2006.08.24 07:29 "[Tiff] IPTC tag", by Joris Van Damme

2006.08.24 21:34 "Re: [Tiff] IPTC tag", by Chris Cox

You need to special case the IPTC tag to not do byte order swapping, and always read as bytes (the Photoshop parser does this).

Yes, Photoshop writes the IPTC tag in the funny way to make it work with the wire service agency's software.

If (tag == IPTC_tag)
    // calculate the length in bytes from the data type

    // read the number of bytes, ignoring the data type

On 8/24/06 12:29 AM, "Joris" <joris.at.lebbeke@skynet.be> wrote:

I see I've some catching up to do, reading a thread about IPTC (and other) tags. I thus thought I throw a document in the list that I have laying about, on the subject of that nasty IPTC tag. It's only a draft, but if the list agrees I think it may make a nice addition to the info that is in http://www.awaresystems.be/imaging/tiff/tifftags.html. Any comments are highly appreciated.


The situation with the IPTC tag is particularly nasty. For all those concerned, I'll try and make a complete summary of the state it's in, and a humble recommendation on how to read and write it.

For starters, the IPTC specification clearly shows how the data is organised in meaningful units of variable bitlength. The *single* correct way to encode that, is using a tag of datatype undefined, and passing the bytecount as tag count (i.e. length of datatype undefined is actually defined, it's the same length as byte).

However, some bozo somewhere in the early days of IPTC in TIFF decided to write the stuff as long datatype, with a count such that the tag data length is the length of the IPTC block padded with up to 3 zero bytes. As far as I can know, the bozo that decided this first was likely using LibTiff. So let's look at what happens:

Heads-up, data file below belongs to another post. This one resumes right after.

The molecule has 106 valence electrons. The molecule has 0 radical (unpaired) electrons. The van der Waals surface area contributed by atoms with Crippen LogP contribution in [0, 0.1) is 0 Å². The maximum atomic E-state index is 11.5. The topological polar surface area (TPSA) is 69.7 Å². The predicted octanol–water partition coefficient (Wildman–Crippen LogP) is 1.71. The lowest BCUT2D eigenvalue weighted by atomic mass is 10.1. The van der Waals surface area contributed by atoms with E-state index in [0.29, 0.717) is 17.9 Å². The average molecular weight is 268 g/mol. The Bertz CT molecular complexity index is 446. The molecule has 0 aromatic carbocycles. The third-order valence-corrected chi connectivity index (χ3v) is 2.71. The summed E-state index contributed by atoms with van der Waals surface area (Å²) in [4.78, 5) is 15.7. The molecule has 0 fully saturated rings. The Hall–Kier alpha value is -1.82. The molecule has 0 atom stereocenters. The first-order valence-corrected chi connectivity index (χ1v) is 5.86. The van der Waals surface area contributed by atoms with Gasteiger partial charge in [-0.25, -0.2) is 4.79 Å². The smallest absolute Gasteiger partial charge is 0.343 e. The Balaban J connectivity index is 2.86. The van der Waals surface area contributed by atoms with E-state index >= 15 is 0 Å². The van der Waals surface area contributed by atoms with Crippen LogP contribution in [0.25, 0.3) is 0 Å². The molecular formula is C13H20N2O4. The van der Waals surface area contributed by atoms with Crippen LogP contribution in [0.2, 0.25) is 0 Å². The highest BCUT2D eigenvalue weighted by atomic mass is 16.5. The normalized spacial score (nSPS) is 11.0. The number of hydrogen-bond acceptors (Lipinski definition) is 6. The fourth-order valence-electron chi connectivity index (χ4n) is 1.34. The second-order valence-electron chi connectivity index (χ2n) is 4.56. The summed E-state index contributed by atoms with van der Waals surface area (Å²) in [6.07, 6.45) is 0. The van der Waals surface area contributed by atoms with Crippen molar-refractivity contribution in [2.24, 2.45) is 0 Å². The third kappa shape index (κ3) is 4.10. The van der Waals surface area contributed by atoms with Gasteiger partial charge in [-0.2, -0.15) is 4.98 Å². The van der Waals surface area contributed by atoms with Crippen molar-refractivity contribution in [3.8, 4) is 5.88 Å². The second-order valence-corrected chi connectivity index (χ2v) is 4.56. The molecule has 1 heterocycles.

Essentially, that means there is no way to predict whether or not swapping the data as longs (again, and thus unswapping actually) is needed, before they start making sense again the IPTC way... One could speculate that bozo was using early versions of LibTiff, and likely wrote files in the machine's native byte order, which at one time was even the only supported mode as far as I know. So the following cases are likely the most common:

On the other hand, other vendors, including Adobe, sought to cure wrong by doing the same wrong... But who knows what exact wrong they did as to the above detailed byteorder issue? So, likely, the only good conclusion on the current state of affairs, is that just about anything is out there, all combinations go.

Put all together, likely the best strategy in reading the totally screwed up IPTC data is the following:

if datatype is undefined, or byte
    OK, this is good, read as any tag, interpret according to IPTC spec
else if datatype is different from long
    this is real bad, unexpected and unable to read
    read with LibTiff or whatever library you are using as if the data
        is indeed an array of long, even knowing that it isn't
    actually check the data reinterpreted as undefined array (IPTC
        defined byte array) of appropriate length (*4), see from
        the first actual bytes if the data makes any sense
    if so
        OK, you've got your data
        swap the byteorder of the data interpreted as longs
        reinterpret the results as undefined array, they should be valid
            IPTC now

At the cost of one added difficulty (using your existing solution to interpret IPTC in a new way, i.e. to check whether some block of data might be valid IPTC instead of going through a full decoding session (startup)), this gets you full reading support for anything that is out there that is IPTC at all, including what any bozo's write. If that cost is too great, I recommend as a second best solution to accept IPTC data when passed as datatype *undefined* or *byte*, only, in which case you have totally no difficulty and can defend your case as at least supportive of the valid.

Put all together, likely you don't want to write IPTC data yourself, at all if you can avoid it, but especially you *don't* want to write it with datatype long. Use the only correct datatype undefined. As a second best, use the datatype byte if for some strange reason you can't manage to do undefined.